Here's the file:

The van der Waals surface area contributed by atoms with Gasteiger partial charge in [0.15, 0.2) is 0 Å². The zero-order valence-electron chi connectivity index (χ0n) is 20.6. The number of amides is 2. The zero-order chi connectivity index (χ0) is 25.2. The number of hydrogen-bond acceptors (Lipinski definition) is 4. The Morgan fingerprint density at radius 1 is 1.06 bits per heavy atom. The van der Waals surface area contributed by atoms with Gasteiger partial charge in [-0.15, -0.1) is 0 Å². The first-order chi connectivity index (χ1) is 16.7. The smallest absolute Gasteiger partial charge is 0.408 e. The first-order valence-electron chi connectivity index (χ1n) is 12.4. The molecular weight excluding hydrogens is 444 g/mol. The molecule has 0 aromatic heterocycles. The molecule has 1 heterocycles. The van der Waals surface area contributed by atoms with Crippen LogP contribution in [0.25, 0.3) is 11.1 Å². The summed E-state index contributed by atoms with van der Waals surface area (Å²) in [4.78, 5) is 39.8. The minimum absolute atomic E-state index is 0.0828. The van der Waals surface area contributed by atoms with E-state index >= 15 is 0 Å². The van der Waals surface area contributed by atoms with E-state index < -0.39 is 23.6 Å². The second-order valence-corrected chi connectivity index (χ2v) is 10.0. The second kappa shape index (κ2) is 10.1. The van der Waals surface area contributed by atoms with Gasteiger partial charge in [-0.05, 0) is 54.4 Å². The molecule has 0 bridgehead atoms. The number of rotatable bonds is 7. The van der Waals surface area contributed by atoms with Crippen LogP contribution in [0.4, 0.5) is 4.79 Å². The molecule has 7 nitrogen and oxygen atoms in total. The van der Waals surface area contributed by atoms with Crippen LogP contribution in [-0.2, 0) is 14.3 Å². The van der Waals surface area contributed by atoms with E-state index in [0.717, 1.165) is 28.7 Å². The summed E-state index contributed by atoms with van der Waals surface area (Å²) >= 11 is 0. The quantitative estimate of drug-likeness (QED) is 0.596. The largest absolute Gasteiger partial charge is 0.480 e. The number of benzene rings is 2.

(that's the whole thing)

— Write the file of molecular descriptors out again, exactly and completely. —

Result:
The van der Waals surface area contributed by atoms with Gasteiger partial charge in [0.15, 0.2) is 0 Å². The zero-order valence-electron chi connectivity index (χ0n) is 20.6. The number of amides is 2. The zero-order chi connectivity index (χ0) is 25.2. The number of hydrogen-bond acceptors (Lipinski definition) is 4. The Morgan fingerprint density at radius 1 is 1.06 bits per heavy atom. The van der Waals surface area contributed by atoms with Gasteiger partial charge in [-0.15, -0.1) is 0 Å². The first-order chi connectivity index (χ1) is 16.7. The smallest absolute Gasteiger partial charge is 0.408 e. The first-order valence-electron chi connectivity index (χ1n) is 12.4. The molecular weight excluding hydrogens is 444 g/mol. The molecule has 0 aromatic heterocycles. The molecule has 1 heterocycles. The van der Waals surface area contributed by atoms with Crippen LogP contribution in [0.25, 0.3) is 11.1 Å². The summed E-state index contributed by atoms with van der Waals surface area (Å²) in [4.78, 5) is 39.8. The minimum absolute atomic E-state index is 0.0828. The van der Waals surface area contributed by atoms with E-state index >= 15 is 0 Å². The van der Waals surface area contributed by atoms with E-state index < -0.39 is 23.6 Å². The second-order valence-corrected chi connectivity index (χ2v) is 10.0. The second kappa shape index (κ2) is 10.1. The van der Waals surface area contributed by atoms with Gasteiger partial charge in [-0.05, 0) is 54.4 Å². The molecule has 0 bridgehead atoms. The number of rotatable bonds is 7. The van der Waals surface area contributed by atoms with Crippen LogP contribution in [0.4, 0.5) is 4.79 Å². The molecule has 7 nitrogen and oxygen atoms in total. The van der Waals surface area contributed by atoms with Crippen LogP contribution in [-0.2, 0) is 14.3 Å². The van der Waals surface area contributed by atoms with E-state index in [0.717, 1.165) is 28.7 Å². The summed E-state index contributed by atoms with van der Waals surface area (Å²) >= 11 is 0. The quantitative estimate of drug-likeness (QED) is 0.596. The largest absolute Gasteiger partial charge is 0.480 e. The number of benzene rings is 2.